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New Telescope to Scan ENTIRE sky every 3 days

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posted on Jan, 5 2008 @ 09:04 PM
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Thank You Bill Gates and Charles Simonyi for the donation. This new telescope will cover the entire night sky every 3 days.

www.msnbc.msn.com...


With the telescope operating, he said, scientists will be able to quickly find Earth-threatening asteroids and supernovae, and will be able to map out 100 billion galaxies.

Please visit the link provided for the complete story.


[edit on 5-1-2008 by harddrive21]




posted on Jan, 5 2008 @ 09:07 PM
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NICE!

I like good news instead of bad news all the time



posted on Jan, 5 2008 @ 09:40 PM
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Something of a coincidence that the object expected to have at least a close encounter with Mars is just days away.

And the next thing that comes to mind is how long this has been up and running? I know it's just officially came up, but surely there was a testing phase?

My bad, ready in 2015. I missed that.

[edit on 5-1-2008 by NGC2736]



posted on Jan, 5 2008 @ 09:47 PM
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reply to post by NGC2736
 


I wish this was running now. It won't be ready for about 7 more years. But it will be all digital, have the pics ready the next day and be in the Southern Hemisphere (now all we need is one in the Northern Hemisphere). It should be up and running when we have the James Webb Telescope up. But as the earlier post said - it's nice to have good news and no doomsday predictions.


apc

posted on Jan, 5 2008 @ 09:59 PM
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“LSST is truly an Internet telescope, which will put terabytes of data each night into the hands of anyone that wants to explore it,” Gates said...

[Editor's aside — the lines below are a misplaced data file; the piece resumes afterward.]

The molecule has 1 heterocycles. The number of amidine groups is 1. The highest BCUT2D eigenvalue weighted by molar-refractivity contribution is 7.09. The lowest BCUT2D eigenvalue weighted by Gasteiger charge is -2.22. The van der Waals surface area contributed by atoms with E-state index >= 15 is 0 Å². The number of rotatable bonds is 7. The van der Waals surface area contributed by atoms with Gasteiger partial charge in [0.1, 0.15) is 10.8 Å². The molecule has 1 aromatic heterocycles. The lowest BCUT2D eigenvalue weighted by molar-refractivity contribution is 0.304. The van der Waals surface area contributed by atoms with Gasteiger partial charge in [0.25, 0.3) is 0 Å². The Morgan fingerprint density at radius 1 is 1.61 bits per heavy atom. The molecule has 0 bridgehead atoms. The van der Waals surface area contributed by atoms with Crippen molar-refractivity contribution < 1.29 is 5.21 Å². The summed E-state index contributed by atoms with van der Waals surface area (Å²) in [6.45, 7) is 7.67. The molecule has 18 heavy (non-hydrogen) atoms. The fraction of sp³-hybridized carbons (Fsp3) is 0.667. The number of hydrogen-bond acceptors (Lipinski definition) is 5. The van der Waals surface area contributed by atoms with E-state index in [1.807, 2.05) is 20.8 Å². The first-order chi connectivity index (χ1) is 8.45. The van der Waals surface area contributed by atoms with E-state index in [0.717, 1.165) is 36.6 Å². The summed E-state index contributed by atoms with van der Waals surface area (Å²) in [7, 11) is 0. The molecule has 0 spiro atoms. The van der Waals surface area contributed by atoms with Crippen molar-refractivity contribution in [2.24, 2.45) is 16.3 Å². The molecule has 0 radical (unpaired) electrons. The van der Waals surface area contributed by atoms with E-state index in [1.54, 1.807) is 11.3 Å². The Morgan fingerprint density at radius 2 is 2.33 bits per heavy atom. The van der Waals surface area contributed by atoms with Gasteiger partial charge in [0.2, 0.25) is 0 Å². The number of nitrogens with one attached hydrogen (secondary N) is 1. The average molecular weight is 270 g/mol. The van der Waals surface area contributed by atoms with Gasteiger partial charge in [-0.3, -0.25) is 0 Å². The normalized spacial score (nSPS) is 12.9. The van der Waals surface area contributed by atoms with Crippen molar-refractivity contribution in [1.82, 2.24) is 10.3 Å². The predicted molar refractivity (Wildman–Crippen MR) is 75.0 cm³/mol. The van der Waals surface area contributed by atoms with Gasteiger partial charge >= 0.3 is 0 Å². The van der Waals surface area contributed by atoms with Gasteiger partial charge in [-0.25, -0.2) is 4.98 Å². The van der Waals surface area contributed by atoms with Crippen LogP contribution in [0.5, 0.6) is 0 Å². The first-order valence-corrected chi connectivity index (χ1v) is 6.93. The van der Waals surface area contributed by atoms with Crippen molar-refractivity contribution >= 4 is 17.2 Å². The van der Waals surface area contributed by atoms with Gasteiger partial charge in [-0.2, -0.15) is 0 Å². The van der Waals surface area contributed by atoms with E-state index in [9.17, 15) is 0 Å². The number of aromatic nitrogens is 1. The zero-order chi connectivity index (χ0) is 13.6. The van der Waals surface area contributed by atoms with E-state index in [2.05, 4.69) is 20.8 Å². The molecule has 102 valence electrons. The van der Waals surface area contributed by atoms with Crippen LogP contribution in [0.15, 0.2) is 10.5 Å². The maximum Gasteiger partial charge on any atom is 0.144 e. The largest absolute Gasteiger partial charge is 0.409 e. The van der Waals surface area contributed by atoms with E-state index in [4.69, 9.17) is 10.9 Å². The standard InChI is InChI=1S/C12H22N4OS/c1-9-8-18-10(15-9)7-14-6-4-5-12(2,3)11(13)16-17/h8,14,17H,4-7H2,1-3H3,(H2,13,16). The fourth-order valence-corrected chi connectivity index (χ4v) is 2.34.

Thank You Capitalism!

It's not really the entire sky though. Can't see Polaris.



posted on Jan, 6 2008 @ 03:09 AM
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Terabytes of information - all that data, so little time. I wonder if it will be a SETI@home kind of deal? You can look at the pics if they borrow some bandwidth and processing power to look for asteroids, comets or extrasolar planets.



posted on Jan, 6 2008 @ 03:57 PM
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Nice catch , harddrive'


Here are a few more links of interest.

LSST homepage

Site in Northern Chile Selected for Large Synoptic Survey Telescope


Originally posted by apc
...
It's not really the entire sky though. Can't see Polaris.


Still, pretty impressive tracking movement capabilities ...

Telescope_Animation_Horizon_Zenith_25FPS.avi (85megs)



posted on Jan, 6 2008 @ 07:55 PM
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If only this thing was up and running today! Then we could scan the galaxy for "Planet X", prove it doesn't exist, and eliminate a good portion of the annoying threads on this site!


And because one-sentence posts are illegal here, I should mention that I like rainbow sprinkles on my soft serve ice cream.



posted on Jan, 6 2008 @ 08:00 PM
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reply to post by Rasputin13
 


Don't you realize that soft serve ice cream is what is pulling planet X this direction? Those Xtillians can't resist it.


Good links there JBird. I hope this technology gets up faster than expected. It seems I've waited my whole life for the things that are now starting to happen.